Reynolds is the only person onscreen during the entire 94 minutes of this claustrophobic nail-biter about Paul Conroy, a contract truck driver in Iraq, who wakes up essentially buried alive in a dark wooden coffin with no idea how he got there or where "there" even is. Armed with only a lighter and a cell phone, his fate is detailed in a series of frantic calls he makes to get someone, anyone, to help him out of this dire predicament.
Eventually the phone rings with a ransom demand from the terrorist who buried him, asking for $5 million in return for his freedom. Although Reynolds is the only human we see, a slew of other actors provide the voices on the other end of his phone calls. In this regard, "Buried" is closest in tone to the film "Phone Booth," in which Colin Farrell played a man who had to stay on a public telephone to remain alive.
Director Rodrigo Cortes opens this tricky and disturbing Hitchcockian film in a risky manner, leaving the screen totally dark for a couple of minutes before the flash of a lighter reveals Conroy's sweaty, dirty face and the realization that he is very much trapped and alone.
If nothing else, "Buried" is great product placement for BlackBerry, as Conroy gets amazing reception from a box deep underground in a remote area of Iraq; we have trouble getting a signal just driving down the street in a huge American metropolis. Although the crystal-clear service is credibility-defying, without it there wouldn't be a movie.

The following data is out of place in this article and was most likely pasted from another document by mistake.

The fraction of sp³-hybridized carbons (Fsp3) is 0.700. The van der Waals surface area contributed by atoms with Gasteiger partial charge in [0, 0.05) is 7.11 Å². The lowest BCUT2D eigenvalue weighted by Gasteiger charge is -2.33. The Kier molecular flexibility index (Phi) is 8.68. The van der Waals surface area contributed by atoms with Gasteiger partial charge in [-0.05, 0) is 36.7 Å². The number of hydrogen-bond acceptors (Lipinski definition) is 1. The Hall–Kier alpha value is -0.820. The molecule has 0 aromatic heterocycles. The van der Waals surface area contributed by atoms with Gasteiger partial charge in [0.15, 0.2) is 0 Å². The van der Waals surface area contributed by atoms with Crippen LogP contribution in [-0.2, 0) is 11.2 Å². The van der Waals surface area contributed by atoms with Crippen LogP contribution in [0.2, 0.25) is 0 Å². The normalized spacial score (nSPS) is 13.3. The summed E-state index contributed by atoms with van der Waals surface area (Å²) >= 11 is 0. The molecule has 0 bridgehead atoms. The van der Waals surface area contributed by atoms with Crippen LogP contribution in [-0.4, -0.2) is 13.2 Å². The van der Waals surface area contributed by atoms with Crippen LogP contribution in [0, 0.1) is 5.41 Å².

It works as well as it does because of Reynolds' remarkable performance. The actor, his movement restricted in the confined space, uses his face and voice to convey frustration, terror, anger, hope, and more to carry us through this horrifying scenario. It's a challenging role, to say the least. Reynolds brilliantly makes us believe every moment.
Written by: Chris Sparling.
Directed by: Rodrigo Cortes.
Starring: Ryan Reynolds.